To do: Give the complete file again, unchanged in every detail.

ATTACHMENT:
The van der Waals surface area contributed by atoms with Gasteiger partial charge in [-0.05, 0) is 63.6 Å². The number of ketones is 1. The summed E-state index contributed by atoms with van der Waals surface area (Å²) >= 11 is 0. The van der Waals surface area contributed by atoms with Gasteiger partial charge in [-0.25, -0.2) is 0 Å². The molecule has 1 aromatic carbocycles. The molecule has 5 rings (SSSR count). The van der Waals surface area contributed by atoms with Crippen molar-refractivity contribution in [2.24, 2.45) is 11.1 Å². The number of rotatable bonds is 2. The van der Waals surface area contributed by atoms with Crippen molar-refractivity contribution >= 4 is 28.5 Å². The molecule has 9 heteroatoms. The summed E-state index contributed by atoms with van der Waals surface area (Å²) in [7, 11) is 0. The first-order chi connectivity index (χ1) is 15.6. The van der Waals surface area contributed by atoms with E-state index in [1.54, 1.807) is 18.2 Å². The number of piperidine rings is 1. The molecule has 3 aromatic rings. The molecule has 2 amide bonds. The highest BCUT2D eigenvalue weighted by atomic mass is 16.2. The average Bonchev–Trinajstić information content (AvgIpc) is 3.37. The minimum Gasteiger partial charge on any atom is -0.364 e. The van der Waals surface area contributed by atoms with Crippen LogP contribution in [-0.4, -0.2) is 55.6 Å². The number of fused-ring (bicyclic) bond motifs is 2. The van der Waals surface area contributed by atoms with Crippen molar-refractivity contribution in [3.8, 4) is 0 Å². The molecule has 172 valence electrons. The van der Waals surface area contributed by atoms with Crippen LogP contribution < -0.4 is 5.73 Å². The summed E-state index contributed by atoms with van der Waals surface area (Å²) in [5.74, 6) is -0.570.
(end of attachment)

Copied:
The van der Waals surface area contributed by atoms with Gasteiger partial charge in [-0.05, 0) is 63.6 Å². The number of ketones is 1. The summed E-state index contributed by atoms with van der Waals surface area (Å²) >= 11 is 0. The van der Waals surface area contributed by atoms with Gasteiger partial charge in [-0.25, -0.2) is 0 Å². The molecule has 1 aromatic carbocycles. The molecule has 5 rings (SSSR count). The van der Waals surface area contributed by atoms with Crippen molar-refractivity contribution in [2.24, 2.45) is 11.1 Å². The number of rotatable bonds is 2. The van der Waals surface area contributed by atoms with Crippen molar-refractivity contribution >= 4 is 28.5 Å². The molecule has 9 heteroatoms. The summed E-state index contributed by atoms with van der Waals surface area (Å²) in [7, 11) is 0. The first-order chi connectivity index (χ1) is 15.6. The van der Waals surface area contributed by atoms with E-state index in [1.54, 1.807) is 18.2 Å². The number of piperidine rings is 1. The molecule has 3 aromatic rings. The molecule has 2 amide bonds. The highest BCUT2D eigenvalue weighted by atomic mass is 16.2. The average Bonchev–Trinajstić information content (AvgIpc) is 3.37. The minimum Gasteiger partial charge on any atom is -0.364 e. The van der Waals surface area contributed by atoms with Crippen LogP contribution in [-0.4, -0.2) is 55.6 Å². The number of fused-ring (bicyclic) bond motifs is 2. The van der Waals surface area contributed by atoms with Crippen molar-refractivity contribution in [3.8, 4) is 0 Å². The molecule has 172 valence electrons. The van der Waals surface area contributed by atoms with Crippen LogP contribution < -0.4 is 5.73 Å². The summed E-state index contributed by atoms with van der Waals surface area (Å²) in [5.74, 6) is -0.570.